Post on using Machine Learning to classify the Survival of the Titanic Passengers.
In this blog, I will create a machine learning model which will predict the survival of the people in the Titanic accident. I will use titanic survival dataset and use the knn algorithm to find the survival of the people in the dataset.
RMS Titanic was a British passenger liner that sank in the North Atlantic Ocean in the early hours of 15 April 1912, after colliding with an iceberg during its maiden voyage from Southampton to New York City. The data is taken from data.world. I have also done exploratory analysis in my previous blog on this data I will not work on EDA in this blog on the same data.
Lets start with loading the packages and dataset.
library(dplyr) library(caret) library(MASS) ## importing data titanic_df <- read.csv("titanic.csv")
The titanic datasets has 1309 rows and 14 columns. Lets know about the features or column of this datasets:
I will clean the data before training the model with it. Let’s start with finding any missing values.
pclass survived name sex age sibsp parch ticket 0 0 0 0 263 0 0 0 fare cabin embarked boat body home_dest 1 0 0 0 1188 0
We can see that the body column has 1188 missing value whereas age has 263 and fare has 1 missing value. I will remove body column from the data frame as it has around 90% missing value.
I use the median value of the age column to fill up the missing value and remove the row where the fare is missing.
Lets check again is there any missing values.
pclass survived name sex age sibsp parch ticket 0 0 0 0 0 0 0 0 fare cabin embarked boat body home_dest 0 0 0 0 0 0
The name column holds the name of each person which is a string and it cant be used in KNN. The titanic_df data frame has the home_dest column which is the destination of the people and it’s in the string. The boat column has the boat number if the people were alive otherwise blank. The cabin column has a cabin of the people which was provided for the rich people only and other cabin is unknown. The ticket column gives the ticket number of each person which is different for each person. I will drop these five columns from the data frame.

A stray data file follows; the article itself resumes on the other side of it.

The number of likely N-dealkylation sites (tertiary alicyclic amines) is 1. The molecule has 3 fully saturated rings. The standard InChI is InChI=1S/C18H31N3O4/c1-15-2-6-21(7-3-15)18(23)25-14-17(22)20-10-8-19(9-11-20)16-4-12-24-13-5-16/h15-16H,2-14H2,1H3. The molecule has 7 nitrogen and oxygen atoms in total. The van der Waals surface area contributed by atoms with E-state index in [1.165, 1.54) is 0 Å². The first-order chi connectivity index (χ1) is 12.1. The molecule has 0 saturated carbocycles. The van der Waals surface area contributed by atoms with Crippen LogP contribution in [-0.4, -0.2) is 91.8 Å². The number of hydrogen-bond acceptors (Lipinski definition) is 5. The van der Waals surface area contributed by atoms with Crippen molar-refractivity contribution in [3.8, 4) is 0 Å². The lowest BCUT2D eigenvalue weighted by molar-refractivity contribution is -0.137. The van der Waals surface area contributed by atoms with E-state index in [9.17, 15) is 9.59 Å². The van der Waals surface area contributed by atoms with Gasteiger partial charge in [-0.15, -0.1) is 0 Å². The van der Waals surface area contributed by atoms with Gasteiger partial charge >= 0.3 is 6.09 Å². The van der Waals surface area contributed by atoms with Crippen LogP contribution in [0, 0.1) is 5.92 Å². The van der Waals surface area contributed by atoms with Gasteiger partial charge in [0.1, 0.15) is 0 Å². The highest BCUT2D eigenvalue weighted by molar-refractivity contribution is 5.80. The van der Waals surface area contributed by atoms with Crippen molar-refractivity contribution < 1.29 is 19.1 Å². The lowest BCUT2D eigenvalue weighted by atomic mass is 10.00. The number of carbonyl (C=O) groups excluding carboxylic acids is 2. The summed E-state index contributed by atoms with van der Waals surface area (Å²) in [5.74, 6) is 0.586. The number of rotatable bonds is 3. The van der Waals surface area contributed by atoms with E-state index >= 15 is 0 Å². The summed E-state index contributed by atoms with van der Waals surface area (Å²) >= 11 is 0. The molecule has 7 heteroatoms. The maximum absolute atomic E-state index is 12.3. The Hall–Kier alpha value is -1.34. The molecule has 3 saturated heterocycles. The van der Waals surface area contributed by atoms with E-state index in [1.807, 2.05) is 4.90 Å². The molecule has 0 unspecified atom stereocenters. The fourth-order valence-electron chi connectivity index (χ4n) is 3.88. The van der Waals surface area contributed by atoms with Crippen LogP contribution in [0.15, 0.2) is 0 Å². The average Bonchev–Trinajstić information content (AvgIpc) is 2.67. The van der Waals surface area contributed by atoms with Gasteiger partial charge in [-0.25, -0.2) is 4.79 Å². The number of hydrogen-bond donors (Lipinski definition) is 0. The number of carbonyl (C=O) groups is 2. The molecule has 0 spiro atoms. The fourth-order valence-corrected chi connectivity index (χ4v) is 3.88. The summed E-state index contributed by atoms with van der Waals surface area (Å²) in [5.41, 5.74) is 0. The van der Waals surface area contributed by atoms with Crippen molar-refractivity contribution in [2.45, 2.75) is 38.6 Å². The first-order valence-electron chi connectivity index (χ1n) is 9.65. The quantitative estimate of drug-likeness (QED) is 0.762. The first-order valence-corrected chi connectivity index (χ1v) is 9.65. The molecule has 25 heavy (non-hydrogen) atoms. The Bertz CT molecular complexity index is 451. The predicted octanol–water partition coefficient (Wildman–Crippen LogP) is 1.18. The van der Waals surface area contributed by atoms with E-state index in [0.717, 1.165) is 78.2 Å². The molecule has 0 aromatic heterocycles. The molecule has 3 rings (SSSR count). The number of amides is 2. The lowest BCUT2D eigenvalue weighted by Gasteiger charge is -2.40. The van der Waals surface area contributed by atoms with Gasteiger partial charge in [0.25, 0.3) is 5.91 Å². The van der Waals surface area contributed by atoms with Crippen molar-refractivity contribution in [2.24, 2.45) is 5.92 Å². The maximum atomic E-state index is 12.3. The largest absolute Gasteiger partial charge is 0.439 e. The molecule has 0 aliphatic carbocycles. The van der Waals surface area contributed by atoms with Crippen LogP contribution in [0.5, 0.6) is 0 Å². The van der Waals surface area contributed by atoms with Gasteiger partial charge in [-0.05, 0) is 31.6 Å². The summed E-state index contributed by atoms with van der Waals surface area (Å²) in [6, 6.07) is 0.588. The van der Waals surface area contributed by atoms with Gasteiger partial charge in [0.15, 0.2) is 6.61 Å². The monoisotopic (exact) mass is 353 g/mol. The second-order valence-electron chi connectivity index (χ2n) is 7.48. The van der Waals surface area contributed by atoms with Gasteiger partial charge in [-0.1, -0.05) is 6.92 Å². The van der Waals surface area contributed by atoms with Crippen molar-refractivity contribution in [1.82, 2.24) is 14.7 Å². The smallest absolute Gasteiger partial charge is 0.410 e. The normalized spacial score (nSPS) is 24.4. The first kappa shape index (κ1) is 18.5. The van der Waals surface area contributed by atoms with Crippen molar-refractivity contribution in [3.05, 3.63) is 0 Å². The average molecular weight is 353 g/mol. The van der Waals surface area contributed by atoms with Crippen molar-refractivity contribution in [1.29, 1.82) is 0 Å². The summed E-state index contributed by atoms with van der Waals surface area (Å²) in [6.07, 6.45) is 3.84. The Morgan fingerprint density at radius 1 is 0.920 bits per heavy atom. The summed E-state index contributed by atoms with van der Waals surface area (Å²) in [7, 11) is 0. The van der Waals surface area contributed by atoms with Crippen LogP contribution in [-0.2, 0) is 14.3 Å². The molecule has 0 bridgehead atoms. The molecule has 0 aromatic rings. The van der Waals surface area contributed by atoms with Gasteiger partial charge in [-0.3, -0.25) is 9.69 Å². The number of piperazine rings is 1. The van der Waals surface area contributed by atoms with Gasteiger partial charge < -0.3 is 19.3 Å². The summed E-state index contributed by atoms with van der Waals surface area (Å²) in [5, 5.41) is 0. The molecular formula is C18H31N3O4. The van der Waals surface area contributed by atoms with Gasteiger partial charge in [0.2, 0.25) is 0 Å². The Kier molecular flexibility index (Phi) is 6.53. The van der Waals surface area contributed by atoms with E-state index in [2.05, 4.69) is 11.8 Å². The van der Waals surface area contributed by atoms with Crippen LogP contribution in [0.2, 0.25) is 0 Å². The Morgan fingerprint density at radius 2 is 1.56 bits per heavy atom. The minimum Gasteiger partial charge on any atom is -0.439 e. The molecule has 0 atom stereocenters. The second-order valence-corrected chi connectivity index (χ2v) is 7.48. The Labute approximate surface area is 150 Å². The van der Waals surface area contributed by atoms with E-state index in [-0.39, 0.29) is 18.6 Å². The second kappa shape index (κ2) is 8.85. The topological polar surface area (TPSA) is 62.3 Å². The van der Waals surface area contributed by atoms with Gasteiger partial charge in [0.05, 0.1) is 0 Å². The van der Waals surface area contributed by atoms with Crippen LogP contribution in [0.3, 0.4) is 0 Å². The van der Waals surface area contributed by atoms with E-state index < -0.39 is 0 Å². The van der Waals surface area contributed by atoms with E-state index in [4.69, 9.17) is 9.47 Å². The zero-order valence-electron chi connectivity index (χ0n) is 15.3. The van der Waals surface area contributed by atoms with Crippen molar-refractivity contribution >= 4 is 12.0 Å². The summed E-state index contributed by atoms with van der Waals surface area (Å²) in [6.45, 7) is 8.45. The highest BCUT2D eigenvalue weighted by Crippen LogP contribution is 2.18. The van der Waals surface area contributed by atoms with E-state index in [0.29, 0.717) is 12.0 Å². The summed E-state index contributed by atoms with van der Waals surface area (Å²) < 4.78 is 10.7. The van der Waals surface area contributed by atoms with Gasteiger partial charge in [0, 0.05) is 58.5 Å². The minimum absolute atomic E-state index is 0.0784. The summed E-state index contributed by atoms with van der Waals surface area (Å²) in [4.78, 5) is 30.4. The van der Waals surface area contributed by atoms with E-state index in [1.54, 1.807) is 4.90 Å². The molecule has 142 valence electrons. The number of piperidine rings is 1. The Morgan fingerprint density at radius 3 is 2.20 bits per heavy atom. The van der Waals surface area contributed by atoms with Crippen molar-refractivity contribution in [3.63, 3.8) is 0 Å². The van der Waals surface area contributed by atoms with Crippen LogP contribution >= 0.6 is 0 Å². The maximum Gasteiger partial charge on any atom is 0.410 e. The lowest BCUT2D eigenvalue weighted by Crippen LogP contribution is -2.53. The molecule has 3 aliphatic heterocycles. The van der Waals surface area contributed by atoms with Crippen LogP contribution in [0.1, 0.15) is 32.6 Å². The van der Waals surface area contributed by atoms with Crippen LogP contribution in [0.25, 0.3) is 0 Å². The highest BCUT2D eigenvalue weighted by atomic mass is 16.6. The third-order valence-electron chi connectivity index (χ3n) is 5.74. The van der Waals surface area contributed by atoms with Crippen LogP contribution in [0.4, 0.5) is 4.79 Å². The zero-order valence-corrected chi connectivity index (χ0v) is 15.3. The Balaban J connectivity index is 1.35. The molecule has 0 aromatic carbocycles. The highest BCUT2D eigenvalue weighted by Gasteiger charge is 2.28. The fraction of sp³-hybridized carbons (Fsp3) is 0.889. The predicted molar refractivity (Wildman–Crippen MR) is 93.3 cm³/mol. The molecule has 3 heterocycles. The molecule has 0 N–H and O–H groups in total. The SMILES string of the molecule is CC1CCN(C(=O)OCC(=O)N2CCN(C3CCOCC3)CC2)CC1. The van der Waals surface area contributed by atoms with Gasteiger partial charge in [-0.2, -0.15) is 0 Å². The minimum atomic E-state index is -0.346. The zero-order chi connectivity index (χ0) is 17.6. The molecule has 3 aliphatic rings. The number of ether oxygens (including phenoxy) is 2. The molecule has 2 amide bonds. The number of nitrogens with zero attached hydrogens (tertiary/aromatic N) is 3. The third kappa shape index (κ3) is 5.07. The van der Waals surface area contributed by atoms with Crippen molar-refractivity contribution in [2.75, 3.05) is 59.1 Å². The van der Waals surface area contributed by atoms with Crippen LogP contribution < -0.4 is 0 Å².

The embarked column gives Port of Embarkation:
library(dummies) titanic_df <- cbind(titanic_df,dummy(titanic_df$embarked)) head(titanic_df)
titanic_df <- dplyr::select(titanic_df,-embarked) titanic_df <- dplyr::select(titanic_df,-titanic_df) titanic_df <- dplyr::select(titanic_df,-sex)
The sex column provides the gender of the person I will denote 1 as female and 0 as male which makes it easy to implement in the model.
After cleaning and some manipulation, we have a dataset that is applicable for modelling or classification purpose. Let’s look at the structure of the data.
Usually, in Machine Learning Data is divided into two parts, training and testing data. I will divide the data into 70% training and 30% testing data.
set.seed(123) data <- titanic_df[base::sample(nrow(titanic_df)),] # suffling the data bound <- floor(0.7 * nrow(data)) df_train <- data[1:bound,] df_test <- data[(bound+1): nrow(data),] cat("number of training and test samples are",nrow(df_train), nrow(df_test))
number of training and test samples are 914 392
I will use K- Nearest Neighbour (knn) algorithm to train our classification model. I will start with k = 1.
y_test knn.pred1 false true false 210 60 true 41 81 Accuracy: 0.7423469
knn.pred3<-knn(X_train,X_test,y_train,k =3) table(knn.pred3, y_test)
y_test knn.pred3 false true false 212 57 true 39 84
knn.pred5 <- knn(X_train,X_test,y_train,k = 5) table(knn.pred5, y_test)
y_test knn.pred5 false true false 204 56 true 47 85
knn.pred7 <- knn(X_train,X_test,y_train,k = 20) table(knn.pred7, y_test)
y_test knn.pred7 false true false 222 57 true 29 84
I kept on increasing the value of k and the best result I found was with K = 20. Further increase in K didn’t improve the performance of the model. So, I got 78% accuracy using the K nearest Neighbour algorithm with k = 20. You can use other algorithms on this problem to get better accuracy.